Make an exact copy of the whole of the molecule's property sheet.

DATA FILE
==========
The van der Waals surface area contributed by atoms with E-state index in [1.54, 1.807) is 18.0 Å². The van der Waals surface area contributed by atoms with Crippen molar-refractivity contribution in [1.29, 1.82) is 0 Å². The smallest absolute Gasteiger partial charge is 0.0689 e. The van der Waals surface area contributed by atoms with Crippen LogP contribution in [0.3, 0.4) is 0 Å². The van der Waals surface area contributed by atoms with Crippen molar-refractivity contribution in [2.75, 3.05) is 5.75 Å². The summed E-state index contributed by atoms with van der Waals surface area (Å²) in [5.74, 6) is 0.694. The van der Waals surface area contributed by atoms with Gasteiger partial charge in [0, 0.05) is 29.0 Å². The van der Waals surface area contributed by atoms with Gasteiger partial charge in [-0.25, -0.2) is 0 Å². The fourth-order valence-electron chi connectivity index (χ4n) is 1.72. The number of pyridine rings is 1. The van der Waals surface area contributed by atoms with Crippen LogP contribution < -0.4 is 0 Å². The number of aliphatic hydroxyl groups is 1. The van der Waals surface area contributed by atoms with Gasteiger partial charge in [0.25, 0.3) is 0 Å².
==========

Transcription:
The van der Waals surface area contributed by atoms with E-state index in [1.54, 1.807) is 18.0 Å². The van der Waals surface area contributed by atoms with Crippen molar-refractivity contribution in [1.29, 1.82) is 0 Å². The smallest absolute Gasteiger partial charge is 0.0689 e. The van der Waals surface area contributed by atoms with Crippen LogP contribution in [0.3, 0.4) is 0 Å². The van der Waals surface area contributed by atoms with Crippen molar-refractivity contribution in [2.75, 3.05) is 5.75 Å². The summed E-state index contributed by atoms with van der Waals surface area (Å²) in [5.74, 6) is 0.694. The van der Waals surface area contributed by atoms with Gasteiger partial charge in [0, 0.05) is 29.0 Å². The van der Waals surface area contributed by atoms with Gasteiger partial charge in [-0.25, -0.2) is 0 Å². The fourth-order valence-electron chi connectivity index (χ4n) is 1.72. The number of pyridine rings is 1. The van der Waals surface area contributed by atoms with Crippen LogP contribution < -0.4 is 0 Å². The number of aliphatic hydroxyl groups is 1. The van der Waals surface area contributed by atoms with Gasteiger partial charge in [0.25, 0.3) is 0 Å².